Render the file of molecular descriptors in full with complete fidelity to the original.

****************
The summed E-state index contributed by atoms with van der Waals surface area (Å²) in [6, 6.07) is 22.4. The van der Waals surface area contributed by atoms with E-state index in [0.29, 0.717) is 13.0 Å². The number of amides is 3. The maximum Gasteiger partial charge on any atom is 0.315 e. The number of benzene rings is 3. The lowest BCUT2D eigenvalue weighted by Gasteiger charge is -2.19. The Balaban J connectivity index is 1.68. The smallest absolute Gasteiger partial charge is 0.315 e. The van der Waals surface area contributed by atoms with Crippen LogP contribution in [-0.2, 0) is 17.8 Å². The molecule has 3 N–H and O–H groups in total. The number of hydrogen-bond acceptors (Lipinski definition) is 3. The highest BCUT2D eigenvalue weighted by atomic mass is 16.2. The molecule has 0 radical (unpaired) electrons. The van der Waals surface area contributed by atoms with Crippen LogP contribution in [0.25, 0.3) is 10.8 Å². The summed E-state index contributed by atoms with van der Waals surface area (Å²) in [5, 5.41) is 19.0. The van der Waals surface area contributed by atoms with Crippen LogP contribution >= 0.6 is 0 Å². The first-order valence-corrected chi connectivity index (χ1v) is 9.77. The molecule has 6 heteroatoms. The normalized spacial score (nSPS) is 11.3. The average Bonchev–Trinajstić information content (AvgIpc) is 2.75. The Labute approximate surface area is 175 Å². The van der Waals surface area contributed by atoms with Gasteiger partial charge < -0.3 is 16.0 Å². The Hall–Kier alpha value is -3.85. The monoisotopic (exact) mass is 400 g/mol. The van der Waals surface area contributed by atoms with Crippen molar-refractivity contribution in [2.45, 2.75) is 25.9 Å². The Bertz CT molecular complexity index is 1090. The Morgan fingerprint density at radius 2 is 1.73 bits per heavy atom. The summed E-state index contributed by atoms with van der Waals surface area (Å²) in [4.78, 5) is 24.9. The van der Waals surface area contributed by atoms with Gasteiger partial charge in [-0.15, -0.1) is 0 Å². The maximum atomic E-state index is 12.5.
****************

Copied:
The summed E-state index contributed by atoms with van der Waals surface area (Å²) in [6, 6.07) is 22.4. The van der Waals surface area contributed by atoms with E-state index in [0.29, 0.717) is 13.0 Å². The number of amides is 3. The maximum Gasteiger partial charge on any atom is 0.315 e. The number of benzene rings is 3. The lowest BCUT2D eigenvalue weighted by Gasteiger charge is -2.19. The Balaban J connectivity index is 1.68. The smallest absolute Gasteiger partial charge is 0.315 e. The van der Waals surface area contributed by atoms with Crippen LogP contribution in [-0.2, 0) is 17.8 Å². The molecule has 3 N–H and O–H groups in total. The number of hydrogen-bond acceptors (Lipinski definition) is 3. The highest BCUT2D eigenvalue weighted by atomic mass is 16.2. The molecule has 0 radical (unpaired) electrons. The van der Waals surface area contributed by atoms with Crippen LogP contribution in [0.25, 0.3) is 10.8 Å². The summed E-state index contributed by atoms with van der Waals surface area (Å²) in [5, 5.41) is 19.0. The van der Waals surface area contributed by atoms with Crippen LogP contribution >= 0.6 is 0 Å². The first-order valence-corrected chi connectivity index (χ1v) is 9.77. The molecule has 6 heteroatoms. The normalized spacial score (nSPS) is 11.3. The average Bonchev–Trinajstić information content (AvgIpc) is 2.75. The Labute approximate surface area is 175 Å². The van der Waals surface area contributed by atoms with Gasteiger partial charge < -0.3 is 16.0 Å². The Hall–Kier alpha value is -3.85. The monoisotopic (exact) mass is 400 g/mol. The van der Waals surface area contributed by atoms with Crippen molar-refractivity contribution in [2.45, 2.75) is 25.9 Å². The Bertz CT molecular complexity index is 1090. The Morgan fingerprint density at radius 2 is 1.73 bits per heavy atom. The summed E-state index contributed by atoms with van der Waals surface area (Å²) in [4.78, 5) is 24.9. The van der Waals surface area contributed by atoms with Gasteiger partial charge in [-0.15, -0.1) is 0 Å². The maximum atomic E-state index is 12.5.